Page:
But Ms Bouman, now an assistant professor of computing and mathematical sciences at the California Institute of Technology, insisted the team that helped her deserves equal credit.
Katie Bouman developed the algorithm three years ago while working with MIT's Computer Science and Artificial Intelligence Laboratory, the MIT Haystack Observatory and the Harvard-Smithsonian Center for Astrophysics. "Today, that image was released".
The black hole was first theorised by Albert Einstein to explain areas in space of dense matter, where even light itself can not escape.
Bouman's work has been recognized by many since the news broke, including U.S Rep. Alexandria Ocasio-Cortez, D-New York, who congratulated Bouman for her "enormous contribution to the advancements of science and mankind".
"No one of us could've done it alone", she told CNN. "We are trying to change that", she said. They were tasked with essentially hitting go on a supercomputer that would combine the data from each telescope and finally reveal the image the world was anxiously waiting to see.
Bouman joined the Event Horizon Telescope project team six years ago.
"Just as a forensic sketch artist uses limited descriptions to piece together a picture using their knowledge of face structure, the imaging algorithms I develop use our limited telescope data to guide us to a picture that also looks like stuff in our universe", Bouman says in her TED talk.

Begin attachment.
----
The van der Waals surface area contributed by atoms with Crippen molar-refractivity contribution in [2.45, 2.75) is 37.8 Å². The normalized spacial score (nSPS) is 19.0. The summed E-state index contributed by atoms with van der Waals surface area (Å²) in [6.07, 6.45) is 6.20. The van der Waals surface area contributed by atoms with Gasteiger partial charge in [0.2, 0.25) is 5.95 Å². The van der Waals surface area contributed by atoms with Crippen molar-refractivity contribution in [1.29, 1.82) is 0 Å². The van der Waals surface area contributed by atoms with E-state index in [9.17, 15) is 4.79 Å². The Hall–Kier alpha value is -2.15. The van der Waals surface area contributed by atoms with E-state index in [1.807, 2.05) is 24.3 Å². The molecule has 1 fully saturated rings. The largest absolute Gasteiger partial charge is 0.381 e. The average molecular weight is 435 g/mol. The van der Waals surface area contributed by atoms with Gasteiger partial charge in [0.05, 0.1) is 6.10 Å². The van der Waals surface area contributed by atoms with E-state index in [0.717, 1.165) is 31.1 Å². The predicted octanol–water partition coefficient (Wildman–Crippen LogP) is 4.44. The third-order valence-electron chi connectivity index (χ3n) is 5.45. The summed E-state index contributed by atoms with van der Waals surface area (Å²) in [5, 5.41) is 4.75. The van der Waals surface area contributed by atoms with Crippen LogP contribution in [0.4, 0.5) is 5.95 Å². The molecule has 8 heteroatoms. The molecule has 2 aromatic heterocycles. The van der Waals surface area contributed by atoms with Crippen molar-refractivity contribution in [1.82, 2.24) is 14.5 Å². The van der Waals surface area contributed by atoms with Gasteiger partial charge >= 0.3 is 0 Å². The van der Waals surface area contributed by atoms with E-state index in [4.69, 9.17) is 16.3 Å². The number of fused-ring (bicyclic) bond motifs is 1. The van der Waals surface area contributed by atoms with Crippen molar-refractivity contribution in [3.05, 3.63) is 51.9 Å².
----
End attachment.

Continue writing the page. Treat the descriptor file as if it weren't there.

Event Horizon has ambitious plans to expand, adding new telescopes to the network that will boost its power, and hopefully, one day give it the ability to create videos of black holes in addition to the still images.
We now have our very first image of a black hole.
And after the image was unveiled to the world on Wednesday, Bouman began earning accolades from fellow scientists, historians and politicians for her significant achievement.
"It required the unbelievable talent of a team of scientists from around the globe and years of hard work to develop the instrument, data processing, imaging methods, and analysis techniques that were necessary to pull off this seemingly impossible feat", she said.
At the time I hardly even knew what a black hole was.
The data captured from each telescope was stored on hard drives and then flown to three central processing centres in Boston, US, and Bonn in Germany.
But last summer, when the teams gathered at the Black Hole Initiative to share their findings, the startling similarities prompted an outpouring of celebration and awe.
Not only is she a millennial STEM heroine, but she's also the brilliant scientist who, with the help of her team, wrote the algorithm and did what many thought was an impossible feat: photographing a black hole. "I've spent most of my professional life on this, and I'm just really glad we got such great results out of this", Fish said.